Let’s be honest: A lot of rich guys sound awful. They’re reclusive (Howard Hughes) or partisan (the Koch brothers and George Soros) extravagantly out of touch (Larry Ellison, docking his yacht a block away from homeless encampments) earn billions of dollars while shrugging responsibility. That’s why the obituary for the founder of the the billion-dollar 99 Cents Only chain is so refreshing: He was married to the same woman for 55 years, he drove a Prius he bought 13 years ago, and had lived in the same modest house for five decades. Delightfully, the modest mogul’s name was Dave Gold.
“You would never think in a million years that he was a wealthy man,” his daughter tells the LA Times. But he was.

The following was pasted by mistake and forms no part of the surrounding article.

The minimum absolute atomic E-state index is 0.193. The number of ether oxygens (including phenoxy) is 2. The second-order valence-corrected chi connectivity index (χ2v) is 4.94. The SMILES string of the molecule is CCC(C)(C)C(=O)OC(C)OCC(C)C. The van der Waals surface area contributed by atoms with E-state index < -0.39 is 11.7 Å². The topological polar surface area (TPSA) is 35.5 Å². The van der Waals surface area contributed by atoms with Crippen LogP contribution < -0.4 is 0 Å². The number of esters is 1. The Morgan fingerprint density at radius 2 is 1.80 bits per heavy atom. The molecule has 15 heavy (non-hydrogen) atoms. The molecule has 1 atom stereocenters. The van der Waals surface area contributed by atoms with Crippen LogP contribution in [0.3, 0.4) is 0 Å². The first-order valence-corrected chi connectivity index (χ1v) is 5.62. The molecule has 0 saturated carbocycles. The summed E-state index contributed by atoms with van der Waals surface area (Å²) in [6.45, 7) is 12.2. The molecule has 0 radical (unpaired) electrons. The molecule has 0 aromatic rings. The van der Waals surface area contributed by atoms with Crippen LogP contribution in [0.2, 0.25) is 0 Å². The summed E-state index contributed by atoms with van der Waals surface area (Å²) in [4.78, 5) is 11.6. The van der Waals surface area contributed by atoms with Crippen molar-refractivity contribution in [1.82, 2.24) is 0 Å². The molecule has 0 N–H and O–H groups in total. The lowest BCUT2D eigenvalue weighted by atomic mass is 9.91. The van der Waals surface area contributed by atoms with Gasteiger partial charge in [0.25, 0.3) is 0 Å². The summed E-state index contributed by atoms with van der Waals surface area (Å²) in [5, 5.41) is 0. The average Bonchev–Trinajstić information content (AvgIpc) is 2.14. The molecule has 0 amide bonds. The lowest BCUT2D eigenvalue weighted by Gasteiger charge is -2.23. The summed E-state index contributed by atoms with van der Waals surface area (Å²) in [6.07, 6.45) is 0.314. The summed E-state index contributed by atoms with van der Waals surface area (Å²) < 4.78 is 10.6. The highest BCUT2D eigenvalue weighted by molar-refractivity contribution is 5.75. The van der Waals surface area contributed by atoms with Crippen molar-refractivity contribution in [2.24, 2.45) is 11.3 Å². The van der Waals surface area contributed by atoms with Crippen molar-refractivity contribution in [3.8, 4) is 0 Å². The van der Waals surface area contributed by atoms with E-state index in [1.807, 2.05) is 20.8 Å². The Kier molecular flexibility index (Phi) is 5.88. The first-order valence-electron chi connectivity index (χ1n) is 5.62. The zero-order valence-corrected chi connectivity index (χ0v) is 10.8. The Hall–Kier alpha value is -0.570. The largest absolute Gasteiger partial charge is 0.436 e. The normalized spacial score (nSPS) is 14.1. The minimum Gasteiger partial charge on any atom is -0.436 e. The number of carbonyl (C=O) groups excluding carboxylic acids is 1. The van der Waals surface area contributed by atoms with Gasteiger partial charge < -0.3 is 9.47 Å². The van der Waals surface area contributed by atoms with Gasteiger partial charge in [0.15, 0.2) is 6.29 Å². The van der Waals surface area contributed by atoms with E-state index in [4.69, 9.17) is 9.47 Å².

The concept of a “dollar store” wasn’t new, but as the Times points out, most were thought of as “retail graveyards for expired or broken products.” One of Gold’s innovations was to make his stores large, brightly lit, and organized — a happy place to be. Think K-Mart vs. Target.
His other innovations was to knock the dollar store concept down to 99 cents. “Whenever I’d put wine or cheese on sale for $1.02 or 98 cents, it never sold out,” Gold said in a 2003 interview. “When I put a 99 cent sign on anything, it was gone in no time. I realized it was a magic number. I thought, wouldn’t it be fun to have a store where everything was good quality and everything was 99 cents?”
There was one more thing that made Gold special, and that makes him a role model: He loved his job, and he loved his product. As his daughter tells the Times, ”My dad really loved the merchandise. He would come home at the end of the day when we were younger and say, ‘Look at this beautiful shampoo.’”